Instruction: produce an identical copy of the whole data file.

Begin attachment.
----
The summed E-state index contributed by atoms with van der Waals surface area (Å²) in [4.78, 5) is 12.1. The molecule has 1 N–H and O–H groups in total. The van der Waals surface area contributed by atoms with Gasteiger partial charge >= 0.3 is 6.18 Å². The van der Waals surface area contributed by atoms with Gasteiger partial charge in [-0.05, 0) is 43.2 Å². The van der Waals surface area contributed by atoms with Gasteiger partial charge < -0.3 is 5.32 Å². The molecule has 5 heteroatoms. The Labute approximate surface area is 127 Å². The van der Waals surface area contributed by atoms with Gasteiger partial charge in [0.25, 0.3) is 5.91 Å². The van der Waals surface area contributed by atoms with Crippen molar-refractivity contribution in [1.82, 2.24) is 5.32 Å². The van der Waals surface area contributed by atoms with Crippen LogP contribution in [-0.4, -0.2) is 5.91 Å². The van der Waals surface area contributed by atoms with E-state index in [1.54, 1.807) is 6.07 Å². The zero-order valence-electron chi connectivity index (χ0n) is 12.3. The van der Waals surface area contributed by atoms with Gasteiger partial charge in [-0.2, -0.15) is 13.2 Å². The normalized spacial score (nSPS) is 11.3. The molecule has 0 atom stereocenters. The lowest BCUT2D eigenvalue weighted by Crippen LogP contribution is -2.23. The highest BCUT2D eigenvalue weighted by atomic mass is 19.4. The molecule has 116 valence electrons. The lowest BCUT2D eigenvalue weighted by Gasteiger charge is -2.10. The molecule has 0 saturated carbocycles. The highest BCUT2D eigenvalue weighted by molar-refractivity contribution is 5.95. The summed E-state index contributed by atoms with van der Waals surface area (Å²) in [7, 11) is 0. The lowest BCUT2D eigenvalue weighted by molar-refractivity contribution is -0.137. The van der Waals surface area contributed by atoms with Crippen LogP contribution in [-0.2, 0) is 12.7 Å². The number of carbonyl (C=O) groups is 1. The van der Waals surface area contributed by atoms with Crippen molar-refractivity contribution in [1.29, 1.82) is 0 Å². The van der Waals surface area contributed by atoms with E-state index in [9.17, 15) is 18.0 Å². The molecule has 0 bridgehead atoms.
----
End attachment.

The summed E-state index contributed by atoms with van der Waals surface area (Å²) in [4.78, 5) is 12.1. The molecule has 1 N–H and O–H groups in total. The van der Waals surface area contributed by atoms with Gasteiger partial charge >= 0.3 is 6.18 Å². The van der Waals surface area contributed by atoms with Gasteiger partial charge in [-0.05, 0) is 43.2 Å². The van der Waals surface area contributed by atoms with Gasteiger partial charge < -0.3 is 5.32 Å². The molecule has 5 heteroatoms. The Labute approximate surface area is 127 Å². The van der Waals surface area contributed by atoms with Gasteiger partial charge in [0.25, 0.3) is 5.91 Å². The van der Waals surface area contributed by atoms with Crippen molar-refractivity contribution in [1.82, 2.24) is 5.32 Å². The van der Waals surface area contributed by atoms with Crippen LogP contribution in [-0.4, -0.2) is 5.91 Å². The van der Waals surface area contributed by atoms with E-state index in [1.54, 1.807) is 6.07 Å². The zero-order valence-electron chi connectivity index (χ0n) is 12.3. The van der Waals surface area contributed by atoms with Gasteiger partial charge in [-0.2, -0.15) is 13.2 Å². The normalized spacial score (nSPS) is 11.3. The molecule has 0 atom stereocenters. The lowest BCUT2D eigenvalue weighted by Crippen LogP contribution is -2.23. The highest BCUT2D eigenvalue weighted by atomic mass is 19.4. The molecule has 116 valence electrons. The lowest BCUT2D eigenvalue weighted by Gasteiger charge is -2.10. The molecule has 0 saturated carbocycles. The highest BCUT2D eigenvalue weighted by molar-refractivity contribution is 5.95. The summed E-state index contributed by atoms with van der Waals surface area (Å²) in [7, 11) is 0. The lowest BCUT2D eigenvalue weighted by molar-refractivity contribution is -0.137. The van der Waals surface area contributed by atoms with Crippen LogP contribution in [-0.2, 0) is 12.7 Å². The number of carbonyl (C=O) groups is 1. The van der Waals surface area contributed by atoms with Crippen molar-refractivity contribution in [1.29, 1.82) is 0 Å². The van der Waals surface area contributed by atoms with E-state index in [9.17, 15) is 18.0 Å². The molecule has 0 bridgehead atoms.